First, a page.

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There Comes a Prophet A thousand years ago the Darkness came—a time of violence and social collapse. Nathaniel has grown up in their world of limits, longing for something more. For what are we without dreams?
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David Litwack, the once and future writer, explores the blurry line between reality and the
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Please enjoy this gripping excerpt from Along the Watchtower by David Litwack. Then read on to learn how you can win huge prizes as part of this blog tour, including a Kindle Fire, $650 in Amazon gift cards, and 5 autographed copies of each book.
BeckyOn the ground floor, the center of the hospital opened into a small courtyard, an insecure space with too many places for insurgents to hide. I took a quick breath and tensed.
“Wait up, Ralph.”
“It’s okay, Freddie. You’re safe here.”
“Give me a minute. It’s my first time out.”
I surveyed the perimeter. A few benches. A flower garden dominated by hydrangeas, but not like the softball-sized blossoms my mom used to grow. These were small and paler than the Cape Cod variety, which were a blue that could compete with the sky.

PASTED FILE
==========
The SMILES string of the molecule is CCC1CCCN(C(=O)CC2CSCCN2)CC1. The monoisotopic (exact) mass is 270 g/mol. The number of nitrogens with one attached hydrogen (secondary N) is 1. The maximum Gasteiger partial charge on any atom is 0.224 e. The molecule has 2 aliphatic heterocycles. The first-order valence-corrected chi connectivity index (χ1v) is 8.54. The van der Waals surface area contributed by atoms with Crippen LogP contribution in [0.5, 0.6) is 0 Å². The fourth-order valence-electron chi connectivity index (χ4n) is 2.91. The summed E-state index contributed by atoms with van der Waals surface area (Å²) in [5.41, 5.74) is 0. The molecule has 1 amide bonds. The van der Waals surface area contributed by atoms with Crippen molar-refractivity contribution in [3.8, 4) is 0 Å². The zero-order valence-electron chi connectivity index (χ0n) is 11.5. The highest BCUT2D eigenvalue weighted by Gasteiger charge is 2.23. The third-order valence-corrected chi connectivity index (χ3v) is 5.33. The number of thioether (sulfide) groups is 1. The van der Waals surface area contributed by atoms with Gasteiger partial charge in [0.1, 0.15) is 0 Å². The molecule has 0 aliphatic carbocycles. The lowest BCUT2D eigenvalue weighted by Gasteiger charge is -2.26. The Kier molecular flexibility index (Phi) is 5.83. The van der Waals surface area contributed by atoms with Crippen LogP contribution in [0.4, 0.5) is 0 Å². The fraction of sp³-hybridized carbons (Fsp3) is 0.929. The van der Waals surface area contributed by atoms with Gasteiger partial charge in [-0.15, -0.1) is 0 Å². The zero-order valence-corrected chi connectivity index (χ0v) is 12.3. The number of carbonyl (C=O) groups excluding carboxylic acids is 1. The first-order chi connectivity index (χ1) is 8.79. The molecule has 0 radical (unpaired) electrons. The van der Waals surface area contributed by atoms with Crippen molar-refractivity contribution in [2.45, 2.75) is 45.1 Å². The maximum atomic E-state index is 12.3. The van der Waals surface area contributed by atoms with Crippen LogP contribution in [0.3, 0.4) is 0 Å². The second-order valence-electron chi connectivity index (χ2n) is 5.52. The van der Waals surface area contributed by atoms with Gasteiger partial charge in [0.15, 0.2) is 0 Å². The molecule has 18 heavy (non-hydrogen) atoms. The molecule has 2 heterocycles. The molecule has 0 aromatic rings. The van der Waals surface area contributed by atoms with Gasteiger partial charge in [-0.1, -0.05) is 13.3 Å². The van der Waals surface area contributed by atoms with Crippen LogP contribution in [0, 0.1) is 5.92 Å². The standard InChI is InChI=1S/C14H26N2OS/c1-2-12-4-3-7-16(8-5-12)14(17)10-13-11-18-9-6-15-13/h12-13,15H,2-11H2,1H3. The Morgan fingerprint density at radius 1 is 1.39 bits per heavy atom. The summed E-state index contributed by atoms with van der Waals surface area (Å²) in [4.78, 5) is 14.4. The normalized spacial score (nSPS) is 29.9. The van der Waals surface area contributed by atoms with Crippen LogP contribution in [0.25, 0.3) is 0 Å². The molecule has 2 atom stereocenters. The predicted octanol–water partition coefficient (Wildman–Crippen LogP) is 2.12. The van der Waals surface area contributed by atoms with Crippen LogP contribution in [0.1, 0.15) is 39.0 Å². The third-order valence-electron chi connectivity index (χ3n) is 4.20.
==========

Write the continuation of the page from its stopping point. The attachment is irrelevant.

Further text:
At once, I could see my mom, hands buried in the hydrangeas, grooming her flowers—one of the few memories I could bear to recall. Me and my brothers in the driveway shooting hoops. Mom telling us to keep the ball out of her garden. She was happy then, surrounded by her family, her garden, and the ocean.
I looked past the hydrangeas to find purple asters and some lilies too. But no roses. For some reason, I’d been hoping for roses.
Despite the nice day, the courtyard was deserted, except for a woman about my age who sat on a wooden bench, finishing up a brown-bag lunch. Her eyes were closed and her head tipped back to take in the sun, making her appear to be dreaming. Sitting alone on the bench, her face seemed framed by flowers.